Documents to download

Aviation noise is a source of constant annoyance to those who live under airport flight paths and for those subject to lower levels of disturbance caused by low flying smaller aircraft and helicopters. This form of noise pollution is explicitly excluded from general noise nuisance legislation.

The noise impacts of aviation on individuals and communities have been subject to a number of reports in recent years, some of which are summarised here. There have also been efforts to properly map and monitor noise, including the development of online live data sites which can be used by the public as well as industry.

Suggested measures to tackle noise vary from more controls and restrictions, to charges and better airspace and aircraft design. Some of these measures are exercised by international bodies and the UK Government while others are in the control of the industry – particular airports. There are also proposals for a new Independent Commission on Civil Aviation Noise (ICCAN), which would help develop airspace and noise policies and act as a guarantee to local people that their noise concerns would be heard.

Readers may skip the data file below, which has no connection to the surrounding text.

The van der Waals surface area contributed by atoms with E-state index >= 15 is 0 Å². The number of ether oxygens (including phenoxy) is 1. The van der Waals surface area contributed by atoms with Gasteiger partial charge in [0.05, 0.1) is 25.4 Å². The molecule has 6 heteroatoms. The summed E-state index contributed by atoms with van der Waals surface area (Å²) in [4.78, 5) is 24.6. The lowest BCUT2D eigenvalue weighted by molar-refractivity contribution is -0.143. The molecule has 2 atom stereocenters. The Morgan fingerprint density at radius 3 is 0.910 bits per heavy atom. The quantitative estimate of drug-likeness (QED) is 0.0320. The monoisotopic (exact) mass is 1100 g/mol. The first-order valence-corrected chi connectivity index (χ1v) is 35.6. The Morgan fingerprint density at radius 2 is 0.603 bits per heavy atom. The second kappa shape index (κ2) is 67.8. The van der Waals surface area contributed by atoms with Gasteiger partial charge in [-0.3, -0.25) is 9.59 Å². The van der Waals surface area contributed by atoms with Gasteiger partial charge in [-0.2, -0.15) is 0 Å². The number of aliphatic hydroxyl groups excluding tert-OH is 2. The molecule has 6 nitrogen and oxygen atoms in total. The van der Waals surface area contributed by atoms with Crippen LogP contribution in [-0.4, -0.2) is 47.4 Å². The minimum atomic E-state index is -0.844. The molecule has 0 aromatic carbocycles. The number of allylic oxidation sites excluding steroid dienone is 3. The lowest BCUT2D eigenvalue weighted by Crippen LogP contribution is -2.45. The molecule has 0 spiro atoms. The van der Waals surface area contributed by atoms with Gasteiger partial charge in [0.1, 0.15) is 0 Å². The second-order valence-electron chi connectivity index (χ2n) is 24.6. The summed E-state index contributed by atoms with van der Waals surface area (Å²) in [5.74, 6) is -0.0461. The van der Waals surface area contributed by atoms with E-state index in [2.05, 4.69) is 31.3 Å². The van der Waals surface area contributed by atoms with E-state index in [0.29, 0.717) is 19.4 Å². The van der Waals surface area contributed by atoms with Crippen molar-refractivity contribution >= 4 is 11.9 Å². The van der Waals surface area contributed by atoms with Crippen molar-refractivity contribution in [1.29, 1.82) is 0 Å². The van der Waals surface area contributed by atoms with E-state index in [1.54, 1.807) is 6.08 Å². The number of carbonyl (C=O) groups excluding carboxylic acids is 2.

Finally, for those affected there is the possibility of compensation, particularly in the form of funds for insulation; there will be specific schemes, possibly funded by a new noise charge, at Heathrow should it receive planning permission to build a third runway.

This paper deals with commercial airports and aircraft. For those affected by the separate issue of nuisance from low flying and recreational aircraft or helicopters, information can be found in HC Library briefing paper SN4059. Information on other aviation issues can be found on the Aviation Topical Page of the Parliament website.


Documents to download

Related posts

  • This briefing paper provides an overview of the existing legal framework for electric scooters (e-scooters). It also analyses the arguments for and against legalising e-scooters on UK roads, drawing on the limited evidence from other countries and cities that have sanctioned their use.

  • The Agriculture Bill 2019-21 was given its First Reading on 16 January and Second Reading on 3 February 2020. It completed Committee Stage on 5 March 2020 its remaining Commons stages on 13 May 2020. The Bill received its Second Reading in the Lords on 10 June and commenced its Lords Committee consideration on 7 July 2020.